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Artificial intelligence just overcame a new hurdle: learning to play Go, a game thousands of times more complex than chess, well enough to beat the greatest human player at his own game. Twice.
AlphaGo, an artificial intelligence system developed by Google DeepMind, is two games into a six-day, five-game match with Lee Sedol, the world's best Go player. And so far, AlphaGo has won both games — meaning that if Sedol is going to triumph, he has to stage a quick comeback.
Go, a two-player game, is played on a board with 361 squares, with an unlimited supply of white and black game pieces, called stones. Players arrange the stones on the board to create "territories" by marking off parts of the board game, and can capture their opponent's pieces by surrounding them. The player with the most territory wins.
Although the rules are relatively simple, the number of possible combinations is nearly infinite — there are more ways to arrange the pieces on the board than there are atoms in the universe.
The computer's victory shocked Sedol. But it's also astounded experts, who thought that teaching computers to play Go well enough to beat a champion like Sedol would take another decade. AlphaGo did it by studying millions of games, just as Google's algorithms learn to identify photos by looking at millions of similar ones.
The game of Go has long been viewed as the most challenging of classic games for artificial intelligence owing to its enormous search space and the difficulty of evaluating board positions and moves. Here we introduce a new approach to computer Go that uses ‘value networks’ to evaluate board positions and ‘policy networks’ to select moves. These deep neural networks are trained by a novel combination of supervised learning from human expert games, and reinforcement learning from games of self-play. Without any lookahead search, the neural networks play Go at the level of state-of-the-art Monte Carlo tree search programs that simulate thousands of random games of self-play. We also introduce a new search algorithm that combines Monte Carlo simulation with value and policy networks. Using this search algorithm, our program AlphaGo achieved a 99.8% winning rate against other Go programs, and defeated the human European Go champion by 5 games to 0. This is the first time that a computer program has defeated a human professional player in the full-sized game of Go, a feat previously thought to be at least a decade away.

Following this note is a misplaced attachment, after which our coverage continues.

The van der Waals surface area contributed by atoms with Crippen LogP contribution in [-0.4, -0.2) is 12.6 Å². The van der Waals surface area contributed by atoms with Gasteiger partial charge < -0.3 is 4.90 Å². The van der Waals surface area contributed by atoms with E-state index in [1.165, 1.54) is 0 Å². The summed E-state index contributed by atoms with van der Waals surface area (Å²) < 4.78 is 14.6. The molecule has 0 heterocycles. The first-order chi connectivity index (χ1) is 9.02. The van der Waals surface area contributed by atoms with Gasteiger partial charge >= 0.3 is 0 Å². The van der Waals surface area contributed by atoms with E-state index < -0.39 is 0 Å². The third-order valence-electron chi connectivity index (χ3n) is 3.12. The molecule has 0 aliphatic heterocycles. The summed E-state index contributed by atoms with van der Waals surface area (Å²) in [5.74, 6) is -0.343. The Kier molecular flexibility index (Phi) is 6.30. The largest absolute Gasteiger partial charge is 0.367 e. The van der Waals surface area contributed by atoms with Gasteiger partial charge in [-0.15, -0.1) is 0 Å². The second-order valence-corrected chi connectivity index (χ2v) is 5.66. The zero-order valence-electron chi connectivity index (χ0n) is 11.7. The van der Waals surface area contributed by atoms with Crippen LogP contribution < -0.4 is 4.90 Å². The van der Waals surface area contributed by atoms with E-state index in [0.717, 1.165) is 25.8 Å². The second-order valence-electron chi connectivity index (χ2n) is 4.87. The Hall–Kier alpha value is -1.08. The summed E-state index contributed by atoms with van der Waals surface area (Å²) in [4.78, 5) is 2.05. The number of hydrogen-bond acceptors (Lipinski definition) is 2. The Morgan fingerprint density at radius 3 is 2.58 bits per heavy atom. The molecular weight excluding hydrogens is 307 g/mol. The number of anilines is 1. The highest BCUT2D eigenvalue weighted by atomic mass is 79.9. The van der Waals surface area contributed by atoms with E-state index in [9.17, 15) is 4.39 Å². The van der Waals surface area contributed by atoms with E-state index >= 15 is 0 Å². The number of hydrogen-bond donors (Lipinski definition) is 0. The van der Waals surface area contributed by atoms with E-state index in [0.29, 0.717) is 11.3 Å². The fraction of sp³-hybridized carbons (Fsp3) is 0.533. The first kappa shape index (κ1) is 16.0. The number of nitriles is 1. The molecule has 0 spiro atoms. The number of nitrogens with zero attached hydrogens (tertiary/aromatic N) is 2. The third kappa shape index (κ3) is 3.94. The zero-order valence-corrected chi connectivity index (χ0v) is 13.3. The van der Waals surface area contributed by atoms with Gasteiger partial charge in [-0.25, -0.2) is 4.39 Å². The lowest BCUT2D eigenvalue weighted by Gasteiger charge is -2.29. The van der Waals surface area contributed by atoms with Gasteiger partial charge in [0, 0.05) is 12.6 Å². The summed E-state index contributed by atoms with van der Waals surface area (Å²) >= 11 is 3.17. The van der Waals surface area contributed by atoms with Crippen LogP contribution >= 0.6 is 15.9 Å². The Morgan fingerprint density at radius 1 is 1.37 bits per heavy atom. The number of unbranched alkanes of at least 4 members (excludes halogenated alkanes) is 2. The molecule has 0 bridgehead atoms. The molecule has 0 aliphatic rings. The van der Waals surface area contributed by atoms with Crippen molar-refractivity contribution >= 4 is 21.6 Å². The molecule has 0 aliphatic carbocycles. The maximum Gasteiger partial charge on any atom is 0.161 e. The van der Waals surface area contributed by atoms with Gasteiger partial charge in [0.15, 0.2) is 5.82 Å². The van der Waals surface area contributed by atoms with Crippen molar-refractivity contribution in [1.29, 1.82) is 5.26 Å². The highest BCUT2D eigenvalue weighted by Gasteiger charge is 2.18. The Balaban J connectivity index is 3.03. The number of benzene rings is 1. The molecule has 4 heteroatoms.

I'm telling you, it's coming faster than most people think.
originally posted by: TheLotLizard
Although it is rather surprising that it was able to beat a person, to me it isn't that spectacular because a human had to program how the machine played. The intelligence reflects more on the creator than the machine.
Now if you ask a machine to play a game it knows nothing about and learned on its own to beat a human I'd be more impressed.
Google-backed startup DeepMind Technologies has built an artificial intelligence agent that can learn to successfully play 49 classic Atari games by itself, with minimal input.
DQN was only given pixel and score information, but was otherwise left to its own devices to create strategies and play 49 Atari games. This is compared to much-publicised AI systems such as IBM's Watson or Deep Blue, which rely on pre-programmed information to hone their skills.
"With Deep Blue there were chess grandmasters on the development team distilling their chess knowledge into the programme and it executed it without learning anything," said Hassabis. "Ours learns from the ground up. We give it a perceptual experience and it learns from that directly. It learns and adapts from unexpected things, and programme designers don't have to know the solution themselves."
"The interesting and cool thing about AI tech is that it can actually teach you, as the creator, something new. I can't think of many other technologies that can do that."
When you look at the research in this area it's growing very fast and this is just the stuff available for public consumption.
a game thousands of times more complex than chess,
originally posted by: Sillyosaurus Mimicking strategies and adapting them to situational relevance.